About 30 percent of Hawkins County's industrial jobs - nearly 2,000 people - are employed in the automotive industry, producing parts that are shipped to assembly plants.
"A Chattanooga plant would have put us in pretty close proximity to a major assembly plant, which is just one more feather in your cap when you're recruiting parts suppliers," Lawson said Tuesday. "It also could have presented new opportunities for increasing production at some of our local plants to meet that new demand. We might still benefit from Toyota building its plant in Tupelo, but time will tell.
"Tupelo is a better location than Japan, but it might as well be Detroit because it's about the same distance from here. Chattanooga would have been a lot better."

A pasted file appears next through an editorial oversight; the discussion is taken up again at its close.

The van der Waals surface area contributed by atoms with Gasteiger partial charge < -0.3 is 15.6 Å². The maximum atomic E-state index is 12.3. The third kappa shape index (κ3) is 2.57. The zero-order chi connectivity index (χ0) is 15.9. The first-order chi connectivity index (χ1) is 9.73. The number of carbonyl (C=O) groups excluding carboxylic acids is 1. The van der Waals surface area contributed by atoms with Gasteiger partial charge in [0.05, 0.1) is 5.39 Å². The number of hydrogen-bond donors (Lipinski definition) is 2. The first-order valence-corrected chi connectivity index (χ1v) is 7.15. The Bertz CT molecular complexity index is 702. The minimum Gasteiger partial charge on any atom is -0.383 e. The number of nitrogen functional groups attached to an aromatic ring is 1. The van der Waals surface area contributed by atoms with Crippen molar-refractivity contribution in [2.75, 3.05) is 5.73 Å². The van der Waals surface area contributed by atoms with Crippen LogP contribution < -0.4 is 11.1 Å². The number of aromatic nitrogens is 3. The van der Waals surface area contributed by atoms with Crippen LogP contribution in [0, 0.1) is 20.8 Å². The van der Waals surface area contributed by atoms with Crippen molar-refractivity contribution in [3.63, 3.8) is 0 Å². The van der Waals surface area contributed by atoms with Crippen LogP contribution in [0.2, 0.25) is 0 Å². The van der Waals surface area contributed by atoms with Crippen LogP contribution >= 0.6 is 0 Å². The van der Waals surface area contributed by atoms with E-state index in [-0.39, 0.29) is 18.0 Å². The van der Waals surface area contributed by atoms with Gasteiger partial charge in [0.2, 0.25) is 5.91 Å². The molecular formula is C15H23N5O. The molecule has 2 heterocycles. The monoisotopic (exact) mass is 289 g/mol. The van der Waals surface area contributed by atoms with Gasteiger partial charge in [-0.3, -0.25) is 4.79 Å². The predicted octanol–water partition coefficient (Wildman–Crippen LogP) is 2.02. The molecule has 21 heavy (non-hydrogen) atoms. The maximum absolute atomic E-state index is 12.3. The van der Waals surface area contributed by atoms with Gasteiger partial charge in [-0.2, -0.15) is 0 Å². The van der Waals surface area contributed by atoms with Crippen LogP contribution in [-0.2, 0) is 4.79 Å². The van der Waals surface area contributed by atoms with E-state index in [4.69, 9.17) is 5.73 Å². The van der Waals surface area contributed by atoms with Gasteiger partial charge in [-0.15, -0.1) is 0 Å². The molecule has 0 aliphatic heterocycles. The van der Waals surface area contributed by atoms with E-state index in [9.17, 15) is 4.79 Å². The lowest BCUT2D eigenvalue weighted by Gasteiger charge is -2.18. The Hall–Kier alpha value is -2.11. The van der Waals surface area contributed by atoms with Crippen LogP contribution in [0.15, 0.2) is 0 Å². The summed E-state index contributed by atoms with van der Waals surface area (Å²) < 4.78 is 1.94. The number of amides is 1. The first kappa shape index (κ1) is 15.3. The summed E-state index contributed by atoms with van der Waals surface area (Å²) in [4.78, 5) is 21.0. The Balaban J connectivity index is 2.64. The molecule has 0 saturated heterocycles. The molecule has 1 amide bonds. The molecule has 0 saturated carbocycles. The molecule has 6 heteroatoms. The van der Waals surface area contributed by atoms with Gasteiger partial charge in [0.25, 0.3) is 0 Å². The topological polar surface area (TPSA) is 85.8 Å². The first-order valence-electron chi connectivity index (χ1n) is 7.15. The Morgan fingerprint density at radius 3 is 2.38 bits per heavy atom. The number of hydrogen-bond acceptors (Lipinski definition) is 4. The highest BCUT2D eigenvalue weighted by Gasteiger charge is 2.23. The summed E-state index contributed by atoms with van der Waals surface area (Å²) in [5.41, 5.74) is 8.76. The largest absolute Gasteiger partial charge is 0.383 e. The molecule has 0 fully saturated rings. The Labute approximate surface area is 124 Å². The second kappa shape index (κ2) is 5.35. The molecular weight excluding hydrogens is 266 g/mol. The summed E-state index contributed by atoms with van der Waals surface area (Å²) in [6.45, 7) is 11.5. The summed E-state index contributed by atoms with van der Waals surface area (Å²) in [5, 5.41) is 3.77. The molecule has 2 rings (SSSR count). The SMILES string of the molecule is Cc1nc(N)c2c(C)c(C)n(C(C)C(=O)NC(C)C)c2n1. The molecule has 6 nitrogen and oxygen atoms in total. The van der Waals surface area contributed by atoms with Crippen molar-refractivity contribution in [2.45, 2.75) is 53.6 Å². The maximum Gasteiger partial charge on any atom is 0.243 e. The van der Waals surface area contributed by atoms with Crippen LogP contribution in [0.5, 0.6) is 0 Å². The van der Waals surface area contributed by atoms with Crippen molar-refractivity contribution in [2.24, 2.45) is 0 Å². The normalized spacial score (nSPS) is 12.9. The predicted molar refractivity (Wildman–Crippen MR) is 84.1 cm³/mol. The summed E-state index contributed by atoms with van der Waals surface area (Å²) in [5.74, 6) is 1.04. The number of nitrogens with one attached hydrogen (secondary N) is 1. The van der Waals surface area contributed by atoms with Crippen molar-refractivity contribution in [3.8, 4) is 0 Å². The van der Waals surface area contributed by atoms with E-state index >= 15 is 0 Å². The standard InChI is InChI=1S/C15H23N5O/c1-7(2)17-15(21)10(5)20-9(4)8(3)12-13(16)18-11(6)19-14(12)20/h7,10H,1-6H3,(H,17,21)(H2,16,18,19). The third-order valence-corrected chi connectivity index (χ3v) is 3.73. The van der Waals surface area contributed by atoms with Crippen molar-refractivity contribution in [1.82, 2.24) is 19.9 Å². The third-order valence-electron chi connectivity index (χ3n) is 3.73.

Lawson noted that among the local plants the Cooper Standard plant at the Phipps Bend Industrial Park will likely be competing to provide the new Toyota plant with all of its pressure lines, fuel lines, hydraulic hoses, etc.
And Hutchinson Sealing Systems in Church Hill will likely be a strong contender to produce weather stripping and other parts for Toyota as well, Lawson said.
Where the Chattanooga plant would have benefited Hawkins County the most is in the potential for new industrial growth.
"It would have given Hawkins County and Northeast Tennessee a much better shot at attracting some of the suppliers to Toyota," Lawson said. "Hawkins County is never going to attract a major manufacturer like Toyota. But someone has to manufacture their parts that got to the assembly plant, and that's the type of industry that Hawkins County has a good shot at recruiting."